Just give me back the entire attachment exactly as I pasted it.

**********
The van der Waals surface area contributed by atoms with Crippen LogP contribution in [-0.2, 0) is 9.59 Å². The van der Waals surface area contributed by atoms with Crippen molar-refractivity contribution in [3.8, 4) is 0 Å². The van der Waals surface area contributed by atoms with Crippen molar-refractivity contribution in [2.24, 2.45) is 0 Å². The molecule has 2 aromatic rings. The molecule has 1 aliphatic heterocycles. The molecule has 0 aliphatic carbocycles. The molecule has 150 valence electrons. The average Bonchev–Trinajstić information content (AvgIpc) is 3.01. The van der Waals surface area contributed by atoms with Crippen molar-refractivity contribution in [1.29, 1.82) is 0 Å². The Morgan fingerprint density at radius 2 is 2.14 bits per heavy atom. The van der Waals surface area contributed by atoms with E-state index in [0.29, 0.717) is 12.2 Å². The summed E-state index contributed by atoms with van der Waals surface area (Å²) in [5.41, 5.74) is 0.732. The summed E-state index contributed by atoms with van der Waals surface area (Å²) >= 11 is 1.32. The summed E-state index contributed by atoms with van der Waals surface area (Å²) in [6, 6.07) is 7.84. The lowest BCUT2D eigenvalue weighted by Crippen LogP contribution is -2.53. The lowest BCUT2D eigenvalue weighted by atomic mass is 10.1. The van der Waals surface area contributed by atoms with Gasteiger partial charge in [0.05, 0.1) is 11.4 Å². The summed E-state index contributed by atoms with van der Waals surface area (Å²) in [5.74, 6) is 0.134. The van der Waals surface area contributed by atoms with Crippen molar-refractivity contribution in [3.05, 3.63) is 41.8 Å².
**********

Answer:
The van der Waals surface area contributed by atoms with Crippen LogP contribution in [-0.2, 0) is 9.59 Å². The van der Waals surface area contributed by atoms with Crippen molar-refractivity contribution in [3.8, 4) is 0 Å². The van der Waals surface area contributed by atoms with Crippen molar-refractivity contribution in [2.24, 2.45) is 0 Å². The molecule has 2 aromatic rings. The molecule has 1 aliphatic heterocycles. The molecule has 0 aliphatic carbocycles. The molecule has 150 valence electrons. The average Bonchev–Trinajstić information content (AvgIpc) is 3.01. The van der Waals surface area contributed by atoms with Crippen molar-refractivity contribution in [1.29, 1.82) is 0 Å². The Morgan fingerprint density at radius 2 is 2.14 bits per heavy atom. The van der Waals surface area contributed by atoms with E-state index in [0.29, 0.717) is 12.2 Å². The summed E-state index contributed by atoms with van der Waals surface area (Å²) in [5.41, 5.74) is 0.732. The summed E-state index contributed by atoms with van der Waals surface area (Å²) >= 11 is 1.32. The summed E-state index contributed by atoms with van der Waals surface area (Å²) in [6, 6.07) is 7.84. The lowest BCUT2D eigenvalue weighted by Crippen LogP contribution is -2.53. The lowest BCUT2D eigenvalue weighted by atomic mass is 10.1. The van der Waals surface area contributed by atoms with Gasteiger partial charge in [0.05, 0.1) is 11.4 Å². The summed E-state index contributed by atoms with van der Waals surface area (Å²) in [5.74, 6) is 0.134. The van der Waals surface area contributed by atoms with Crippen molar-refractivity contribution in [3.05, 3.63) is 41.8 Å².